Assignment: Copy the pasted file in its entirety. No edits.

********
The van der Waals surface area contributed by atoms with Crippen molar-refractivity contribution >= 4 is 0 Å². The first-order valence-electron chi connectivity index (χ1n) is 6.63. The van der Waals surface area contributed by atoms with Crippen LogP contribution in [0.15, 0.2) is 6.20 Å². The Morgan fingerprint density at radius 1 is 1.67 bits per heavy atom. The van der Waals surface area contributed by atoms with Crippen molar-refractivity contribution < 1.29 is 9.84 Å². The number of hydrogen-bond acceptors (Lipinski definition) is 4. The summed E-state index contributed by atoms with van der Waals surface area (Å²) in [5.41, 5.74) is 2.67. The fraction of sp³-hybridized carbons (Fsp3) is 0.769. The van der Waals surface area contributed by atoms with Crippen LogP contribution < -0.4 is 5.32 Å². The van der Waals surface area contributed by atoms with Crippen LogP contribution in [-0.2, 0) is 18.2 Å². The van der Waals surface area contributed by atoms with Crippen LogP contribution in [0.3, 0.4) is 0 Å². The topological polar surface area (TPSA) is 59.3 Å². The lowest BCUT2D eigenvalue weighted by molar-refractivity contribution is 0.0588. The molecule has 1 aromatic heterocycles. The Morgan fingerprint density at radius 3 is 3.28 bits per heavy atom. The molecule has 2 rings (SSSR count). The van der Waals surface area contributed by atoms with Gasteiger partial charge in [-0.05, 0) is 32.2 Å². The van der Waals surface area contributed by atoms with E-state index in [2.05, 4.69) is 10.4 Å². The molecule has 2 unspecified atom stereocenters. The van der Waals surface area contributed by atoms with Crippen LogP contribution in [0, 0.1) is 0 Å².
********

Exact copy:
The van der Waals surface area contributed by atoms with Crippen molar-refractivity contribution >= 4 is 0 Å². The first-order valence-electron chi connectivity index (χ1n) is 6.63. The van der Waals surface area contributed by atoms with Crippen LogP contribution in [0.15, 0.2) is 6.20 Å². The Morgan fingerprint density at radius 1 is 1.67 bits per heavy atom. The van der Waals surface area contributed by atoms with Crippen molar-refractivity contribution < 1.29 is 9.84 Å². The number of hydrogen-bond acceptors (Lipinski definition) is 4. The summed E-state index contributed by atoms with van der Waals surface area (Å²) in [5.41, 5.74) is 2.67. The fraction of sp³-hybridized carbons (Fsp3) is 0.769. The van der Waals surface area contributed by atoms with Crippen LogP contribution < -0.4 is 5.32 Å². The van der Waals surface area contributed by atoms with Crippen LogP contribution in [-0.2, 0) is 18.2 Å². The van der Waals surface area contributed by atoms with Crippen LogP contribution in [0.3, 0.4) is 0 Å². The topological polar surface area (TPSA) is 59.3 Å². The lowest BCUT2D eigenvalue weighted by molar-refractivity contribution is 0.0588. The molecule has 1 aromatic heterocycles. The Morgan fingerprint density at radius 3 is 3.28 bits per heavy atom. The molecule has 2 rings (SSSR count). The van der Waals surface area contributed by atoms with Gasteiger partial charge in [-0.05, 0) is 32.2 Å². The van der Waals surface area contributed by atoms with E-state index in [2.05, 4.69) is 10.4 Å². The molecule has 2 unspecified atom stereocenters. The van der Waals surface area contributed by atoms with Crippen LogP contribution in [0, 0.1) is 0 Å².